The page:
Q: It’s time around our place to repack the dreaded wheel bearings on all of our utility trailers. We put it off, and we put it off again, but now we must “bite the grease” and just take time to do it. The big question I can’t get answered at the coffee shop is what exactly is the best way to repack the bearings? Can you give me a few tips before I get grease all over me?
A: We all feel your grease on this job. Because bearings are key players on almost everything around the farm or ranch, it’s important they get a little respect, because a hot bearing can cause great damage to machines and set fires. As shown in the photo above, sometimes bearings can be abused. The two bearings in the photo are the exact same bearing from a piece of hay equipment. Bearings come in all shapes and styles, wooden to sealed to cone bearings, like those on trailer axles, and many more. Here are a few tips on how to successfully repack the wheel bearings on your trailers. After removing the bearings and rear seals, check for dirt and debris on the bearings. Clean bearings are a must. Brake cleaner works great for that job. Flat spots or scratches on the bearings signal replacement. Never replace the cone without replacing the race--they grow up together. Pack the grease into the face of the bearings until grease is seen on the bearings. A packing cup to help pack the bearings is available at auto stores. Clean the axle before reinstalling the hub, bearings and seal. Here is one last tip on how to finish the job: Always overtighten the castle nut so that “rolling torque” is snug. Then, back off the nut until there is no end play, and the wheel rolls freely. Sometimes, when you find that exact “sweet spot,” the cotter pin will not align with the hole. When this happens (which seems like always), loosen the nut until the pin fits the next hole. Finally, take off those greasy gloves.
Q: I did some shop work on my disc to reinforce the area where the cylinder mounts. I made it stronger, but the problem I now have is that the single lift cylinder will not fit the way it was made. In other words, the end coming out of the cylinder is now at the bottom instead of the top. Everything fits perfectly, but it will not raise the disc like it did before I reversed the placement of the cylinder. I am using the same tractor and cylinder on the disc, so I know there is nothing wrong with my tractor or cylinder. Do you have any suggestions as to what is going on here?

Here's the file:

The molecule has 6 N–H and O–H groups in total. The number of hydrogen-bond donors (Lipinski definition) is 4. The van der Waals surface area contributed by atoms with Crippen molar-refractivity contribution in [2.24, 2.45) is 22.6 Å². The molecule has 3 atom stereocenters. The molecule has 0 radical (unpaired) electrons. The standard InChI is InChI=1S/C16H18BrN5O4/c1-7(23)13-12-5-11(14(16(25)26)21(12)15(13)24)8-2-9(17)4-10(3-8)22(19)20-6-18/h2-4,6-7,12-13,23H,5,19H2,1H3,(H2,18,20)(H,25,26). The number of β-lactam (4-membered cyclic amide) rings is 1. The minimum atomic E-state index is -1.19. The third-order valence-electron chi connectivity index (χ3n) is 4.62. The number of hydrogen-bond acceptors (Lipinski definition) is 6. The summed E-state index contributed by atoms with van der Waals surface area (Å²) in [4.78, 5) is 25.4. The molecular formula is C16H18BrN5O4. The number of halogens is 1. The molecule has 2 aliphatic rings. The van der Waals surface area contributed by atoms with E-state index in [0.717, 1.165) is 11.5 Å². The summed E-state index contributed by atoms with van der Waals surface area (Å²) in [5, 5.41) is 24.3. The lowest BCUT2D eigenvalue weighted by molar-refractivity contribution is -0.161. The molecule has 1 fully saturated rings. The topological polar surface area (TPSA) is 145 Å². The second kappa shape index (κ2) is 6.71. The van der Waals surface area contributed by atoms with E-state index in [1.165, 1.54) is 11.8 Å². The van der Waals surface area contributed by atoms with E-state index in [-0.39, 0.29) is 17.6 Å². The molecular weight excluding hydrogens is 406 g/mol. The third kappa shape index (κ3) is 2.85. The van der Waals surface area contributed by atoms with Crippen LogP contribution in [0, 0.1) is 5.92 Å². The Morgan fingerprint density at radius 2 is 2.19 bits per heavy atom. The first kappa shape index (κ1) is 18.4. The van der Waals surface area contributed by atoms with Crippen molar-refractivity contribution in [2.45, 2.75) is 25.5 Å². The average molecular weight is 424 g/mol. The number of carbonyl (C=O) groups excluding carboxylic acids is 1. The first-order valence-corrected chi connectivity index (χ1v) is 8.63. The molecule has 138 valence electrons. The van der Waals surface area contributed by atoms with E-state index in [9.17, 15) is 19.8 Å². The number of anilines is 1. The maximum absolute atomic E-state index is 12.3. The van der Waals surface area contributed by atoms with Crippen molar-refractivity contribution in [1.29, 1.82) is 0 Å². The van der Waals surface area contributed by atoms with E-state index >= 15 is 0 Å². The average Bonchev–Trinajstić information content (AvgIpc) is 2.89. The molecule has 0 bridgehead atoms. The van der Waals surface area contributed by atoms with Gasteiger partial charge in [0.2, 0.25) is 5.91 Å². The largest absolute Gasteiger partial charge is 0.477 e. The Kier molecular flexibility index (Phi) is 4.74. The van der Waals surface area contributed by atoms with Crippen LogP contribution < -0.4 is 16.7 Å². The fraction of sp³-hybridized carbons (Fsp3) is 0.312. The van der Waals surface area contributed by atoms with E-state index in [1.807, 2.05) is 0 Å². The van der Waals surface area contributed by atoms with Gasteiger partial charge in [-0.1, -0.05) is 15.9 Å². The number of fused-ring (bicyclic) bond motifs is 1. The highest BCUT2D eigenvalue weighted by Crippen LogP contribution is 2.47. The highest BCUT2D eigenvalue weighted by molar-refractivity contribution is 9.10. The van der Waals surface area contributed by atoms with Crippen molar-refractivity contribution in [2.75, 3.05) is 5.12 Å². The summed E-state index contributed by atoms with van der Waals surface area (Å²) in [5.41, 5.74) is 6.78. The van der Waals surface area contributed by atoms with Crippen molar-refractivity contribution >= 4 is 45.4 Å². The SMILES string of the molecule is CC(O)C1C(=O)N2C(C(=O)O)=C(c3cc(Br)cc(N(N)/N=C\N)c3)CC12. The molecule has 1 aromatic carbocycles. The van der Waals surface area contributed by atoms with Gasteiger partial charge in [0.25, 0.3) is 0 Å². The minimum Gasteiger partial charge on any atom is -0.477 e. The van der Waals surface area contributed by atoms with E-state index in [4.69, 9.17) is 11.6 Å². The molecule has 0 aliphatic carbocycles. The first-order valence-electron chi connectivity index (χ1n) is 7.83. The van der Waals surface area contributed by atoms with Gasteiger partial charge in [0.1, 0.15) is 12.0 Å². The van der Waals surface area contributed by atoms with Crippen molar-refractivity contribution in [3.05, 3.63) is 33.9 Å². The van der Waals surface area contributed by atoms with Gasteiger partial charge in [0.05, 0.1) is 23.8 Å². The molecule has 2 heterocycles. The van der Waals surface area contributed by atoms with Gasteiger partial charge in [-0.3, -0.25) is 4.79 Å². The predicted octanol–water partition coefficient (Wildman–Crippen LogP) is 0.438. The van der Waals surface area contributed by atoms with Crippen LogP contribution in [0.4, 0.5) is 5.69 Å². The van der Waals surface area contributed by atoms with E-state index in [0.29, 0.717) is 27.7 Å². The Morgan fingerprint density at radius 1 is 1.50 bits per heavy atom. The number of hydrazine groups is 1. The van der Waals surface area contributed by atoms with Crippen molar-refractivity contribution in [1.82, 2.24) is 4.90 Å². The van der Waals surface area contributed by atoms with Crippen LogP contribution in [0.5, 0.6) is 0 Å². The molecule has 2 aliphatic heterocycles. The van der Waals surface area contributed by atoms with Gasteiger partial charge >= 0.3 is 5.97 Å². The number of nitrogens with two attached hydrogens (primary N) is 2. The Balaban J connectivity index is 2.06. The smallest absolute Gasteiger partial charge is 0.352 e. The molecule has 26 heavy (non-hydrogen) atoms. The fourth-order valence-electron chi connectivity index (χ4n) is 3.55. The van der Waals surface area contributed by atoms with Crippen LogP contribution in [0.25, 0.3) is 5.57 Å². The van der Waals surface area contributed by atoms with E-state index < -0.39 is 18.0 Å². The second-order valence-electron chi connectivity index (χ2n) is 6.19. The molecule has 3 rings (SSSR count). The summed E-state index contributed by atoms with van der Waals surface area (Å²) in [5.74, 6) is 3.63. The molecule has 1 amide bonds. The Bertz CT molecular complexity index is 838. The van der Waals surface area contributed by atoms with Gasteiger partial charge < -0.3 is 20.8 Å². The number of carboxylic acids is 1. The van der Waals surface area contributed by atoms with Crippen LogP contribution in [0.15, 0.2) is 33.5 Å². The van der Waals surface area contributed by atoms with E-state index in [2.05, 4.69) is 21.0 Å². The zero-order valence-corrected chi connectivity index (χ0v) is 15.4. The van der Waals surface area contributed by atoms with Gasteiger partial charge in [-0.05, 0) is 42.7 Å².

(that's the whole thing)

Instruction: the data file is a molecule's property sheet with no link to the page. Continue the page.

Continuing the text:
A: Your problem is coming from the fact that you have decreased the lifting power of your cylinder when you reversed it. The rod end of the cylinder has more lifting power than the other end because the surface on the “donut” in the cylinder on the back side (where the pressure is applied to push out the rod) is much greater than the surface of the donut on the rod end. The more area that is available to be pushed by the pressurized oil, the more the cylinder will lift. So, in order to fix your problem, you will either need to increase the pressure on your tractor’s hydraulic system, increase the size of the cylinder or do some more work on your disc so you can return the cylinder to make sure the extending end is doing the pushing to raise the disc. A bigger cylinder will probably be the easiest fix if your cylinder cannot be reversed without a new design.
Safety Tip of the Month:
As an operator of machinery, always be sure all persons around the machine are seen or heard before starting a piece of equipment. Harvest time is a hectic “hurry up, got-to-go” time around the farm, and it’s easy to go without checking. Just recently, we removed the straw spreaders to look inside and set the chaffer sieve. As we were reinstalling the straw spreaders, the operator started the combine and turned on the separator. The rubber slingers slapped around onto the belly of the installer--about two seconds away from disaster. The operator should have never started the machine until everyone around the machine was seen. We are lucky to be harvesting good wheat but luckier not to have had a very bad accident.
Write Steve Thompson at Ask The Mechanic, 2204 Lakeshore Dr., Suite 415, Birmingham, AL 35209, or email email@example.com.
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